October 25, 2012

Barley Bites

Barley Bites
Our love for our dog Fin knows no bounds. On our European vacation—the trip of a lifetime—we laid in bed each night muttering to one another about how much we missed our dog. Yes, of course we missed our family and of course we were happy to be on vacation. But boy oh boy, did Finley's name get dropped more often even than the phrase, "I could go for gelato right now."And who came to the airport to pick us up? My sister... but she brought Fin along and videoed our mutually high-pitched, furious tail-wagging reactions.

So it should come as no surprise to you that when Ryan and I made a trip to Austin Homebrew Supply for a little foray into brewing (a story for another day), we were wondering how Fin would be a part of our homebrew experience.

Giant bag o' grains after steeping for about 2 hours...
Turns out, you make beer with grains. Not news to you?

Grains smell amazing, and brought me back to hanging out in the barn as a kid while my grandfather grained the cows. Happy memories.

At this point in the beer brewing process, there are no hops or alcohol involved. And it turns out the spent grains you use to flavor the beer in the first stage of brewing can be used in myriad recipes. We found recipes for breads, cookies, and—best of all—dog treats.

An awesome local brewery called Hops and Grain makes dog treats called Brew Bites. How cute is that? Really cute. Oh, and their beer is amazing too, so it's fun for the whole family.

In our house, I kept calling our homemade dog treats "barley bites," and Fin and her buddy Axel seemed to enjoy them quite a lot. I tried one and... while they needed a little bit of cinnamon perhaps, pretty tasty nonetheless.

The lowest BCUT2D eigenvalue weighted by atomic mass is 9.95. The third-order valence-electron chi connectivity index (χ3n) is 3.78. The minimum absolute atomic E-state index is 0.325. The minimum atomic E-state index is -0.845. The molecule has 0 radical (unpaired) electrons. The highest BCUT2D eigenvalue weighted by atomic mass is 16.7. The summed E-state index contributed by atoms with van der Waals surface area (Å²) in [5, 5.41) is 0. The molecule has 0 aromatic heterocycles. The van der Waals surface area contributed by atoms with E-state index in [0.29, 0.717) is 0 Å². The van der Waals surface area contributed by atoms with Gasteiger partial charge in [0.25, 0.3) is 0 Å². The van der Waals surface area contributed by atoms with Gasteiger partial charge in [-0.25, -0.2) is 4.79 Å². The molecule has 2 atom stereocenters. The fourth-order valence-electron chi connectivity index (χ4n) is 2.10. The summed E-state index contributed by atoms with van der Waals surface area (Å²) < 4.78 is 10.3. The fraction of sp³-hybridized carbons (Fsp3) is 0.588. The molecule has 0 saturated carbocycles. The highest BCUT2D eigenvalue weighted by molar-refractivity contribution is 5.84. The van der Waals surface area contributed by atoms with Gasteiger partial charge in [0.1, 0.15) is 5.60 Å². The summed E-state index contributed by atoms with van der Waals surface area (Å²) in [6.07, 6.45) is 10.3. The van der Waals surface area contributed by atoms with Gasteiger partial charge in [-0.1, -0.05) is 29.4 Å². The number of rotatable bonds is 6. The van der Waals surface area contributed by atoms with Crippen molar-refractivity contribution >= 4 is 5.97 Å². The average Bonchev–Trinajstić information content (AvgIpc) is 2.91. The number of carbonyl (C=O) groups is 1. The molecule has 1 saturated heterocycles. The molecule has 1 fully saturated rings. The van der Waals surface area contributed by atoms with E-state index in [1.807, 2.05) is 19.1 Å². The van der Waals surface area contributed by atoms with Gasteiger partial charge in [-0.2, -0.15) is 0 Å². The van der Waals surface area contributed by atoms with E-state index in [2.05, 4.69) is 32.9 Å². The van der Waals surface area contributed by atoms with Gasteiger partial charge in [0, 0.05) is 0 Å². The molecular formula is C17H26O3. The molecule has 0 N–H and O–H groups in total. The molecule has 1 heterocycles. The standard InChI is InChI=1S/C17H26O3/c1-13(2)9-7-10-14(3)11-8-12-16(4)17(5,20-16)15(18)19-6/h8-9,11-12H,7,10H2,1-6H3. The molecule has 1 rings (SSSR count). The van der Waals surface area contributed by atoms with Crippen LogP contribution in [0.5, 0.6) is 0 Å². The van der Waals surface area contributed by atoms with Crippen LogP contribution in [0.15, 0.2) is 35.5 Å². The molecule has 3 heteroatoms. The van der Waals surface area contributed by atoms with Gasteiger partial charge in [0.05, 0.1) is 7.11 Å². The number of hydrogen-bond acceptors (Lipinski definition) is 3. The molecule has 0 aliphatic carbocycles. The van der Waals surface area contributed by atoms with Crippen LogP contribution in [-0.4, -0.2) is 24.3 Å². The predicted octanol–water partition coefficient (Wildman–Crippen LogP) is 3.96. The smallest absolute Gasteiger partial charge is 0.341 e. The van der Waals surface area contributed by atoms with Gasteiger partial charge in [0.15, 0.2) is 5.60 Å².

Fin and Axel are pretty excited to try their first Barley Bite. Gotta love eager taste-testers!
Barley Bites
4 cups spent grains from beer brewing (NO hops—hops can be toxic to some dogs!)
1 cup peanut butter
2 eggs
1-2 cups flour

Prep time: 10 minutes
Total time: approx. 4 hours

Preheat the oven to 350 degrees and line a baking sheet with parchment paper. Mix all the ingredients in a large mixing bowl until they hold together well (it will be very crumbly). If it's too dry, add a little water or some of the liquid that has drained out of the grains after you're done steeping them.

Dump the mixture onto the baking sheet lined with parchment, and press it firmly into a layer that's about 3/4 inch thick.

Score the baking sheet with a knife to make square or rectangular treats* and bake for about 45 minutes. Remove the tray from the oven and break apart the treats. Lower the temperature to 225 degrees and bake the treats until they have dried out, about 3 hours**. Can be stored in an airtight container for about two weeks. If you make a huge batch, throw some in the freezer!

*If you're feeling ambitious, try cutting out shapes—but be warned, this dough is very thick and the shapes may not work out very well. You'll notice my final product looks pretty crumbly. Cutting into squares saves a little time and will leave you with more full-sized treats.

**The treats need to be completely dried so they will be crunchy and not get moldy.